How would the King react if he knew that he was acting like Gothel, the woman who stole his child, minus the emotional abuse?
How many other Lady Caines are out there, children orphaned thanks to stricter no tolerance laws?
If Rapunzel's hair hadn't grown back the night before her coronation, the battle against Lady Caine and her cronies might have been less equal.
It's also a really good thing that Lady Caine didn't know that Rapunzel was a Badass Normal, or she would have definitely incapacitated the Princess.
Those spikes must have done a number on Rapunzel's mind. If Rapunzel is having nightmares of Mother Gothel since that night, it could get worse to the point that she has hallucinations of her.
That color Pascal turns when the snake first bit him in the flashback, it's so sickly and pale. Could this be the color he'll turn when he dies someday, even a peaceful one in his sleep?
Remember Eugene's dream from the movie? He once said he wanted to live in a castle, rich and alone. What do you think King Edmond has been doing for 25 years? Living out his son's dream.
Varian has committed treason under one of the sternest rulers Corona has had. It's debatable if his age will factor into sentencing when he gets caught. In any case, you better hope the King fully honors Rapunzel's request to give him special help.
It's important to note that as established in "Big Brothers Of Corona", King Fredric does not imprison children, and by extension apply Corona law at it's fullest to children. But, considering it was a young boy who committed four counts high treason, this creates a huge dilemma for Fredric. Clearly, they don't have any laws or provisions that cover juvenile delinquents.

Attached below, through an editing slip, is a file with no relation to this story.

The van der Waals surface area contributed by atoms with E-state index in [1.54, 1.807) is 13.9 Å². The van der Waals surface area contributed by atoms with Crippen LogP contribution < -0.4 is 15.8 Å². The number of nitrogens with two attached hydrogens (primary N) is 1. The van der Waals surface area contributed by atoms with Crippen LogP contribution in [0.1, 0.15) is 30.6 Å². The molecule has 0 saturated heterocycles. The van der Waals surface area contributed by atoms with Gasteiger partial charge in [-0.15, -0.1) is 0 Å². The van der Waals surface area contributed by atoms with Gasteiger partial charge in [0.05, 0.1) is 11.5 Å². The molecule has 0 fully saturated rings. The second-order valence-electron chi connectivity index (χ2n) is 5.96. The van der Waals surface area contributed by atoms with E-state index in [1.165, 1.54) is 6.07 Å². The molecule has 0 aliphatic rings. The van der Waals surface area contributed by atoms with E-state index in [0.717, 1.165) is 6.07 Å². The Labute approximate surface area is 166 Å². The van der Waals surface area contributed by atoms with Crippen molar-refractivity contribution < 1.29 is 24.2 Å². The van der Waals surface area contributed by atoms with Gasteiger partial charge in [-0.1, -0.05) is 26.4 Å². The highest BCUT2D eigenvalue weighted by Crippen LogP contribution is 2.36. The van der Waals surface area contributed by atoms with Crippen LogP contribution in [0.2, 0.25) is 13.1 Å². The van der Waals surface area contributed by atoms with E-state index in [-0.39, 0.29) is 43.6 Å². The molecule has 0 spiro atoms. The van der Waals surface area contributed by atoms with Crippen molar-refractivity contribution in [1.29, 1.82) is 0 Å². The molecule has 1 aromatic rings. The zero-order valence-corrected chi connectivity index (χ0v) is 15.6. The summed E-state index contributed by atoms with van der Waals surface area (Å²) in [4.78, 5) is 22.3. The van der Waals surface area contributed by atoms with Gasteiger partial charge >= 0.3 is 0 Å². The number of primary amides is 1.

Cass is sent to a convent when her father and the king learn she sneaked out Rapunzel to see the spikes. Harsh? Depends on how stern the convent women are. Justifiable? Well... if Cass hadn't taken Rapunzel out the night before her coronation, Rapunzel wouldn't have touched the spikes, causing them to grow and her long hair to grow back. So technically the tragedy that happened with Varian and Old Corona being destroyed was caused by Cass. It gets worse when you learn Cass' true nature in the Season 2 finale.
I'm pretty sure it's bothered many people that no one bothered to check up on Varian after the events in "Queen For A Day". While it was his fault that his dad is trapped in amber for tampering with the black rocks when he wasn't supposed to, you'd think that him being the son of an important ally to the king would mean that, when all is said and done, they would at least check his story out. If Varian was too quick to become a villain, then Rapunzel was too quick to give up on helping him and just go straight to depression after the storm blew over.